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Mario Bautista, has been with the entertainment industry for more than 4 decades. He writes regular columns for People's Journal and Malaya.

Jun 20, 2019



SIX LOCAL HORROR FILMS were shown in the first half of 2019 and they clearly demonstrate that it’s really hard to do a horror film that really works. Sorry to say that not one of them succeeded in scaring us, from “Second Coming” starring Jodi Sta. Maria, “Eerie” with Bea Alonzo and “Maledicto” with Miles Ocampo to “Kuwaresma” with Sharon Cuneta, “Banal” with the Biguel love team and now, “Clarita”, once again starring Jodi Sta. Maria. Let’s review here the first three flicks.

‘SECOND COMING’ is the first mainstream film of Jet Leyco, who did indie films like “Bukas na Lang Sapagkat Gabi Na” and “Matang Tubig’’. You’d think the title has something to do with the Lord’s return but his film is a confused mish mash of scare tactics that don’t work. Simply told, the plot is about that now familiar, worn out horror flick story of a ‘naghihiganting multo na humihingi ng katarungan’.

Jodi is stepmom to Marvin Agustin’s daughter who behaves mysteriously and whose mom died under mysterious circumstances. It turns out that Marvin himself has something to do with it. Sorry to say but this plot twist, which was borrowed from “What Lies Beneath” with Harrison Ford as Michelle Pfeiffer’s husband who harbors a horrible secret, was already copied by another local movie, “Segunda Mano”, with Dingdong Dantes as Kris Aquino’s deceitful husband. Shoddily made, “Second Coming” is a big disappointment, ridiculous instead of being scary, so it’s not surprising that it’s a big box office flop.

“EERIE” is the first horror flick of Mikhail Red, who did the fairly impressive “Birdshot”, but just like “Second Coming”, it is another disappointment. To begin with, it doesn’t even live up to its title and is not eerie at all. The scare tactics are so derivative from past horror films and the most annoying technique to frighten us is when Bea Alonzo undergoes what is ostensibly a terrifying experience but then she wakes up and it turns out be just a dream.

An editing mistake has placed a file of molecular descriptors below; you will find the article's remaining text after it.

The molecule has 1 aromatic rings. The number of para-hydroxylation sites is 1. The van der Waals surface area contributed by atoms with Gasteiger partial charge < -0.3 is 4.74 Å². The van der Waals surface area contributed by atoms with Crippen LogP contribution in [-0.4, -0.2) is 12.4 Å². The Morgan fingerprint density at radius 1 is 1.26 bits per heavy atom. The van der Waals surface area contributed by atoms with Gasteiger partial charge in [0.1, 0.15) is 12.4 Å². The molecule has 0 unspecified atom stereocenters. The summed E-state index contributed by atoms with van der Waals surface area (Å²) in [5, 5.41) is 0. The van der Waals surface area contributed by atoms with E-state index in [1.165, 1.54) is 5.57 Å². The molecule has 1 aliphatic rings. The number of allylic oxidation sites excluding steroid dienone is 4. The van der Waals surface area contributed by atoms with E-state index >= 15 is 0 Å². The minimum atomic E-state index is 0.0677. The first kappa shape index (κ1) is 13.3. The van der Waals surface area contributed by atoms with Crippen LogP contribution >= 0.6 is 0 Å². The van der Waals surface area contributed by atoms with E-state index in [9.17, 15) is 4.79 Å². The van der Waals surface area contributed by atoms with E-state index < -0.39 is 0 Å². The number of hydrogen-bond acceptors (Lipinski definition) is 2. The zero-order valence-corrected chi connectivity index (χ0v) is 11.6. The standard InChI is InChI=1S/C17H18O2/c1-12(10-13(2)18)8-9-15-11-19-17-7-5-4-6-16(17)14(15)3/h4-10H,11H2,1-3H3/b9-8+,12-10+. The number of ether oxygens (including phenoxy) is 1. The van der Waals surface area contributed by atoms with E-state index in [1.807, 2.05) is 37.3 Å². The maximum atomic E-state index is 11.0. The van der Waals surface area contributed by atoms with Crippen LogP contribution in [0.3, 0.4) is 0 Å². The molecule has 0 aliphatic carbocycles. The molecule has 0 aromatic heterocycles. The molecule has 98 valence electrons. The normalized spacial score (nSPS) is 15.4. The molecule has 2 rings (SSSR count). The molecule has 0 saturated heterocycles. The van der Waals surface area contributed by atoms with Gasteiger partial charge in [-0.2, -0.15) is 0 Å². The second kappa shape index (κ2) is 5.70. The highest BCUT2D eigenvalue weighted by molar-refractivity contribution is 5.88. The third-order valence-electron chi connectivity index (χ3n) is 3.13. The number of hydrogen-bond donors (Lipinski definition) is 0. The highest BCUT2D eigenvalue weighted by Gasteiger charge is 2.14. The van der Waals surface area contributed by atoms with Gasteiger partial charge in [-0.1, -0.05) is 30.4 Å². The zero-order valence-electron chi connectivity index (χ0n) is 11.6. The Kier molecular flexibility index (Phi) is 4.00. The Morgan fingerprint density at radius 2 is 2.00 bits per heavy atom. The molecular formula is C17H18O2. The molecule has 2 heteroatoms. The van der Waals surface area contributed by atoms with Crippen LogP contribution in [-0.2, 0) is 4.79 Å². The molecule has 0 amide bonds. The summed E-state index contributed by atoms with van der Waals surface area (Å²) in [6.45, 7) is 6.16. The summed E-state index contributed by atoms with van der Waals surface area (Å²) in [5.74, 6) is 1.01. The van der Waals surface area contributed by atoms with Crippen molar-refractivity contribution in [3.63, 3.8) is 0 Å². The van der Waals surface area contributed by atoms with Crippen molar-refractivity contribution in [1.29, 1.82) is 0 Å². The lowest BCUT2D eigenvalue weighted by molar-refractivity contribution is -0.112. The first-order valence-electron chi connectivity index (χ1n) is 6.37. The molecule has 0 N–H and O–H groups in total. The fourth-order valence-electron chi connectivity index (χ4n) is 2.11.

This was resorted to several times and we feel like saying, enough already. Sobrang gamit na gamit na siya.

But Star Cinema succeeded in marketing it and it’s a hit, but the storytelling rambles and drags on and is actually so confused. It leads us to believe that Charo Santos as the head of a Catholic school, where students die mysteriously, has something morbid to do with it, but it turns out she has nothing to do with it at all and Charo’s role is more of a red herring.

The ending where a character who’s still up and about but turns out to be already dead has also been used in other horror flicks several times, ever since Bruce Willis turned out to be one in “Sixth Sense”.

“MALEDICTO” is about demonic possession and exorcism. The lead character is Fr. Xavi (Tom Rodriguez), a psychologist who lacks faith but surprisingly enters the priesthood. He is trained in Rome to be an exorcist but is actually a skeptic who doesn’t really believe in demonic possessions. So how can they expect us to sympathize with this conflicted character?

It turns out he had his own sad experience with his sister (Inah de Belen) who had a tragic fate and his case with the nephew (Martin Escudero) of Cardinal Martinez (Menggie Cobarrubias) also did not go well. A young nun, Sr. Barbara (Jasmine Curtis Smith), then asks him to help Agnes (Miles Ocampo), a bright student in a Catholic school who suddenly changed and becomes violent. She thinks Agnes is possessed by evil spirits but he thinks this is caused by prohibited drugs, which is also the opinion of the Archbishop (Eric Quizon).

And to make the story a bit even more complicated, there’s also mysterious cult led by Manang Sisa (Liza Lorena) that is introduced. It turns out Sisa is connected with the Archbishop and a group led by Sr. Stella (Nina Ricci Alagao.) 

At times, the movie seems episodic and you feel like it’s meant to be a pilot for a TV series and posed to have a sequel, but since the movie is a flop at the box office, we doubt if they’d still go on with their original plan. As directed by Mark Meily, the movie uses the usual tropes of the possessed victim levitating in the air, contorting and arching her body, elongating her tongue, etc. The technical aspects are above par, but as a whole, it just fails to scare us.